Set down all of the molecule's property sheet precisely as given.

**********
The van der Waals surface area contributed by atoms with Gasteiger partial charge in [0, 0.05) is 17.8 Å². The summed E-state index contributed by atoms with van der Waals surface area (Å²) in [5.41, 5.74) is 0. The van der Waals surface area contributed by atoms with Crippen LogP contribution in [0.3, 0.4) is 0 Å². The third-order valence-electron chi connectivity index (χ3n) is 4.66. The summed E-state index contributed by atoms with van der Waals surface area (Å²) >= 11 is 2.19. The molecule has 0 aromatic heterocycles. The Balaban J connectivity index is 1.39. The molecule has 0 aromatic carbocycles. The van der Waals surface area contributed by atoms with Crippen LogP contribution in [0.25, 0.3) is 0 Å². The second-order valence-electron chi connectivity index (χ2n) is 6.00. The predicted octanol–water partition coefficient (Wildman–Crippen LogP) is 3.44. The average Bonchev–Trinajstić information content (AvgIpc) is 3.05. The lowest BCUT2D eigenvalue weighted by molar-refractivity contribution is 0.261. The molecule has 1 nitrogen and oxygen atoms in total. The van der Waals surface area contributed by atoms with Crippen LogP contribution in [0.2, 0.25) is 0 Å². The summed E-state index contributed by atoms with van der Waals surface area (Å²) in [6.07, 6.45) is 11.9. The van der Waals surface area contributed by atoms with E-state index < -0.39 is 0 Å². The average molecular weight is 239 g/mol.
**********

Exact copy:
The van der Waals surface area contributed by atoms with Gasteiger partial charge in [0, 0.05) is 17.8 Å². The summed E-state index contributed by atoms with van der Waals surface area (Å²) in [5.41, 5.74) is 0. The van der Waals surface area contributed by atoms with Crippen LogP contribution in [0.3, 0.4) is 0 Å². The third-order valence-electron chi connectivity index (χ3n) is 4.66. The summed E-state index contributed by atoms with van der Waals surface area (Å²) >= 11 is 2.19. The molecule has 0 aromatic heterocycles. The Balaban J connectivity index is 1.39. The molecule has 0 aromatic carbocycles. The van der Waals surface area contributed by atoms with Crippen LogP contribution in [0.25, 0.3) is 0 Å². The second-order valence-electron chi connectivity index (χ2n) is 6.00. The predicted octanol–water partition coefficient (Wildman–Crippen LogP) is 3.44. The average Bonchev–Trinajstić information content (AvgIpc) is 3.05. The lowest BCUT2D eigenvalue weighted by molar-refractivity contribution is 0.261. The molecule has 1 nitrogen and oxygen atoms in total. The van der Waals surface area contributed by atoms with Crippen LogP contribution in [0.2, 0.25) is 0 Å². The summed E-state index contributed by atoms with van der Waals surface area (Å²) in [6.07, 6.45) is 11.9. The van der Waals surface area contributed by atoms with E-state index < -0.39 is 0 Å². The average molecular weight is 239 g/mol.